Jefferson v. Patent Trolls: Postcolonial history

In the last post, we took a look at the She-Hulk’s patent confrontation. In this post, we will move away from superheroes and look at Thomas Jefferson’s own encounter with patents, according to Jeffrey Matsuura, the author of the book Jefferson vs. the Patent Trolls.

Before we begin, it’s important to mention that Thomas Jefferson was in many ways full of contradictions, most notably as a slaveholding believer in natural rights. If Jefferson were in a comic book, we wouldn’t be sure whether he was a hero or a villain. We will see that even Jefferson’s interactions with patents were at times inconsistent.

Patent Perspective

Jefferson viewed patent rights as a means to disseminate knowledge. In other words, for Jefferson, patents provided legal rights designed to encourage collaborative creativity and place inventions into society as quickly as possible. So in exchange for accessibility to inventions, Jefferson believed in granting limited monopoly rights to inventors. With this in mind, let’s take a brief historical tour of Jefferson’s varied encounters with patents, followed by a suggestion.

Jefferson the Non-Patenting Inventor

Many of the nation’s founders were citizen scientists, and Jefferson joined their ranks as a seminal innovator. Jefferson was a polymath who not only began his career as a trial lawyer but also was an inventor of many devices, including a plow. We could apply the traditional saying to him:

A jack of all trades is a master of none, but oftentimes better than a master of one.

As a renaissance figure, when Jefferson contemplated his own innovative endeavors, he believed that inventions should be useful in daily life. For example, his plow was focused on improving farm production. He put a lot of effort into documenting his invention, complete with mathematical formulas, so that farmers could build his plow for themselves. And to make his plow accessible to all, he did not patent his invention, even though he could have thanks to the federal Constitution.

Jefferson the Influencer of Patents in the Constitution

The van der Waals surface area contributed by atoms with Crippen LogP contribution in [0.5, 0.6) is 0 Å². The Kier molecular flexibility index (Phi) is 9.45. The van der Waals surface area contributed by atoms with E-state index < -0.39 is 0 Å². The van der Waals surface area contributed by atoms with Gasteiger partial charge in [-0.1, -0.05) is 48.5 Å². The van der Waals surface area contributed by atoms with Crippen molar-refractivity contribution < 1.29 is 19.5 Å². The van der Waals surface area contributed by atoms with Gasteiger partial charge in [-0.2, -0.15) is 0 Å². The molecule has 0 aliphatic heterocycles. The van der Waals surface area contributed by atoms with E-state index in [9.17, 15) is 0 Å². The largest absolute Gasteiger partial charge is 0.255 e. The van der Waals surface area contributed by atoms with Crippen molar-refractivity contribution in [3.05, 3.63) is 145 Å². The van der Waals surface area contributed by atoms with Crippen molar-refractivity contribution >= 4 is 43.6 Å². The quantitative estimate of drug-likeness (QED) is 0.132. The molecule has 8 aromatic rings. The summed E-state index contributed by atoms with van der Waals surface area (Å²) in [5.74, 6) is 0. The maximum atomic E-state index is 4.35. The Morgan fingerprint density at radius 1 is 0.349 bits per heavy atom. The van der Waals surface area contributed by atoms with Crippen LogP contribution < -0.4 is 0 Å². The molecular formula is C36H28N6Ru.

The Constitution (drafted 1787-89) summarizes the relationship between innovation accessibility and patent monopoly. Within Article One, the obligation of the government is to “promote the progress of…useful arts, by securing for limited times to…inventors the exclusive right to their respective…discoveries.” Although Jefferson was in Paris as Minister to France (1785-89) when the Constitution was drafted, it’s thought that he had an influence on its drafting based on his correspondence.

The Constitution tells the government what it is supposed to do but does not say how patent rights are to be implemented. As we will see next, Jefferson played a large role in defining that implementation when he returned to the US.

Jefferson the Patent Examiner

After Jefferson returned from France, he was appointed the country’s first Secretary of State (1790-93) by George Washington. In this role, he was an examiner of patent applications. As a patent examiner, he rejected some patent applications due to what he perceived as a lack of social benefit. For example, he thoroughly examined a sailing vessel’s onboard desalination system to provide drinking water for sailors. But he did not grant a patent because he was skeptical that this invention was the most effective system possible.

As a patent examiner, Jefferson felt the friction between ensuring that an invention deserves patent protection and lacking sufficient time to review a patent application. While Jefferson leaned towards a thorough review process, a simple registration process was implemented after 1793 that generally granted allowance to all patent applications, leaving it up to the courts to resolve patent validity. Eventually, in 1836, the patent system that we generally recognize today was enacted that created a balance between the prior registration slackness and Jefferson’s earlier examination strictness.

Jefferson the Alleged Patent Infringer

When Jefferson retired as the third US president in 1809, he returned to his plantation at Monticello. Later, he installed a new flour mill, which caused Jefferson to experience firsthand the tension between providing inventors enough incentives to disseminate their knowledge and giving patent owners too much power that effectively prohibits society’s use of inventions. Specifically, in 1813, Jefferson and other farmers were accused of using milling technology that was patented by Oliver Evans. Jefferson strongly objected to the validity of Evans’s patent, which was ironic because Evans’s patent was the third US patent ever granted—by Jefferson himself back in 1790. So Jefferson originally granted Evans the patent rights that, years later, Jefferson said were improper when he was accused of patent infringement.